As it approaches its first 100 days in the White House, the Trump administration has put Iran "on notice" and imposed new sanctions — and now it is launching a review of a historic accord with Tehran that limits its nuclear program.
That review marks the most strident step toward President Donald Trump's campaign trail threats to pull out of the deal. It will assess whether doing so is in the national interest of the United States in light of a range of American grievances with Iran.
However, those grievances were never meant to be addressed by the nuclear negotiations. Any attempt to scuttle the deal for reasons not spelled out in the accord would likely be viewed as illegitimate by the nations that hammered it out and could potentially spark diplomatic and trade disputes with some of America's closest partners.
The United States has long taken a tougher stance on Tehran than most countries, implementing a series of sanctions going back to the 1979 Iran hostage crisis. European Union leaders balked at attempts by the State Department to strong-arm European companies into cutting ties with Iran 20 years ago.
The EU and other nations only got on board after evidence of a covert Iranian nuclear program came to light. Beginning in 2006, the United Nations imposed a series of sanctions that instructed Iran to stop enriching uranium and followed up with additional economic measures that pressured Tehran to comply.
These efforts culminated in talks between Iran and the so-called P5+1 — China, France, Germany, Russia, the U.K. and the United States. In 2015, the parties agreed to the Joint Comprehensive Plan of Action, a deal that lifted U.N. sanctions on Iran in exchange for Tehran accepting limits on its nuclear activity and oversight of atomic facilities.
Since the JCPOA was implemented in 2016, Iran has been able to sell its oil more freely, lay the groundwork for much-needed energy sector investment and purchase planes for its aging commercial fleet. However, U.S. influence over the international financial system has made banks skittish about resuming ties with Iran because the United States maintains robust unilateral sanctions against Iran.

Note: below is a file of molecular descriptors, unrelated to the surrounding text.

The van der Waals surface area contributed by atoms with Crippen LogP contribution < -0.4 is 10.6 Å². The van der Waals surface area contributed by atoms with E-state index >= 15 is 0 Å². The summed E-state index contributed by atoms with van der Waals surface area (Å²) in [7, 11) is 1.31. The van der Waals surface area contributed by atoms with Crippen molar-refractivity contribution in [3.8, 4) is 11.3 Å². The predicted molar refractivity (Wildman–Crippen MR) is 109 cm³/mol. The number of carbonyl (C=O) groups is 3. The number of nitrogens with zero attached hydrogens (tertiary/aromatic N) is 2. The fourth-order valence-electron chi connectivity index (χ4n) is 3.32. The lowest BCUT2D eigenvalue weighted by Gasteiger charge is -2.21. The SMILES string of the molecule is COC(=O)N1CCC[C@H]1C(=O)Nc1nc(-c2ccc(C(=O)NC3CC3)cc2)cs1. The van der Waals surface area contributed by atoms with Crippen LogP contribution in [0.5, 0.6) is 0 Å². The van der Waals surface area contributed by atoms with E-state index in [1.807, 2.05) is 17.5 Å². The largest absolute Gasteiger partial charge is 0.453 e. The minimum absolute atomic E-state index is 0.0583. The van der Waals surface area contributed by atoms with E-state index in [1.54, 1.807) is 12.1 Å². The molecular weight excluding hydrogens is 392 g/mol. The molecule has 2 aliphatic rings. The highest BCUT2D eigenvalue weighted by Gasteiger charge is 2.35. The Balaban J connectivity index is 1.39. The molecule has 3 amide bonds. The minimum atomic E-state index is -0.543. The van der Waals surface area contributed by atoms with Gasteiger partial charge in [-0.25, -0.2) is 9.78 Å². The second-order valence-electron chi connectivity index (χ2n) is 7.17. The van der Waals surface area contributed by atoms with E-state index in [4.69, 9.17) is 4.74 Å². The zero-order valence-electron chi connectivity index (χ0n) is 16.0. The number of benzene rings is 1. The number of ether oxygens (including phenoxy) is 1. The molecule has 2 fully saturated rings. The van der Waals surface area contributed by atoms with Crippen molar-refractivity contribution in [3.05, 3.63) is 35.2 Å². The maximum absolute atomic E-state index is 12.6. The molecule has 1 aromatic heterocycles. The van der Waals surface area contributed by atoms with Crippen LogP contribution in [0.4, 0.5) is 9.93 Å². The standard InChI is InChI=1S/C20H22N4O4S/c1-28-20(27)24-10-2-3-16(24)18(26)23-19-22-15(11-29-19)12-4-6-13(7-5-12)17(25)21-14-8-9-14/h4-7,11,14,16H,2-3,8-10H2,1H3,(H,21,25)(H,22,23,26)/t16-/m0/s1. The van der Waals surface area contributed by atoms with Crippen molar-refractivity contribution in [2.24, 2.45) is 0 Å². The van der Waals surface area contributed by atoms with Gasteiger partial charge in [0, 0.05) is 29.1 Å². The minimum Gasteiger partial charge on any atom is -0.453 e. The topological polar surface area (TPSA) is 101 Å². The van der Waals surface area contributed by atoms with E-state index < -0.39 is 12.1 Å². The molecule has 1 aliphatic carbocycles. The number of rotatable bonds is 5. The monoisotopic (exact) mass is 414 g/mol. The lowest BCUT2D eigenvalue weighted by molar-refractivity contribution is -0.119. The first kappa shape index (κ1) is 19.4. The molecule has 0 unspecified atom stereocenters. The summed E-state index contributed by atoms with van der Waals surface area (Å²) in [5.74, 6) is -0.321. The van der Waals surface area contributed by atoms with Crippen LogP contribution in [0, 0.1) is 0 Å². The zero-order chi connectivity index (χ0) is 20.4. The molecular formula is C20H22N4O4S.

The Trump administration appears to be trying to remedy what it sees as a fundamental flaw in the nuclear negotiations: They limited Iran's nuclear program, but did not address Tehran's human rights record, its support for U.S.-designated terror groups and its role in regional military conflicts.
"I think this was one of the mistakes in how that agreement was put together, is that it completely ignored all of the other serious threats that Iran poses," Secretary of State Rex Tillerson said last week.
However, the narrow focus on Iran's nuclear program is what paved the way for the historic deal. Had the United States insisted on solving all of its grievances with Iran, it's unlikely its European partners, let alone Russia and China, would have agreed to the crippling EU and United Nations sanctions that eventually brought Tehran to the negotiating table.
As a result, the negotiations achieved only a narrow result: limiting Iran's ability to produce a nuclear weapon. While that was a major achievement for most of the parties, it left many American politicians, Republicans especially, bristling at the prospect of sanctions relief for Iran, which would fill its regime's coffers and fund its campaigns in regional conflicts.
If Trump decides to withdraw from the deal unilaterally, the accord gives him a path forward. It begins with the United States alleging that Iran is not complying with the terms of the deal, and ends with the country using its veto power as a permanent member of the U.N. Security Council to kill any continued sanctions relief.
But that course of action could have serious ramifications for the United States if other nations believe Washington is trying to scuttle the deal absent cheating on Iran's part.
The Trump administration risks provoking its European partners, China and Russia by threatening to pull out of the deal based on Iranian actions that were never on the agenda during nearly two years of nuclear negotiations that produced the accord.
European, Russian and Chinese companies are also vying for major roles in Iran's oil and gas industry, so their governments are unlikely to reimpose sanctions except in response to clear violations.
It's worth noting that on the day Tillerson announced the review of America's Iran policy, the State Department also certified that Iran was compliant with the nuclear deal.
The Trump administration has already launched additional U.S. sanctions on Iran over a recent ballistic missile test, but Tehran's weapons development likely doesn't provide the State Department with grounds to snap sanctions back into place.
Iran is not expressly prohibited from testing ballistic missiles. However, a United Nations resolution passed when the organization implemented the nuclear deal "calls upon Iran not to undertake any activity related to ballistic missiles designed to be capable of delivering nuclear weapons."
Reva Goujon, vice president of global analysis at Stratfor, said in a video briefing that the language of the resolution "is squishy by design because the nuclear negotiators knew that Iran would be violating it anyway and wanted to keep that distinct from" the nuclear deal.
However, some analysts say more ballistic missile tests could yield further U.S. sanctions. If those measures go beyond sanctions on a handful of individuals and entities and have a significant effect on Iran's economy, Tehran could pull out of the deal.
An increasingly aggressive stance from Washington also plays into the hands of hard-liners ahead of Iran's presidential elections next month. If a hard-liner unseats relative moderate President Hassan Rouhani, who championed the accord, the nuclear deal's chances of surviving will dim, analysts say.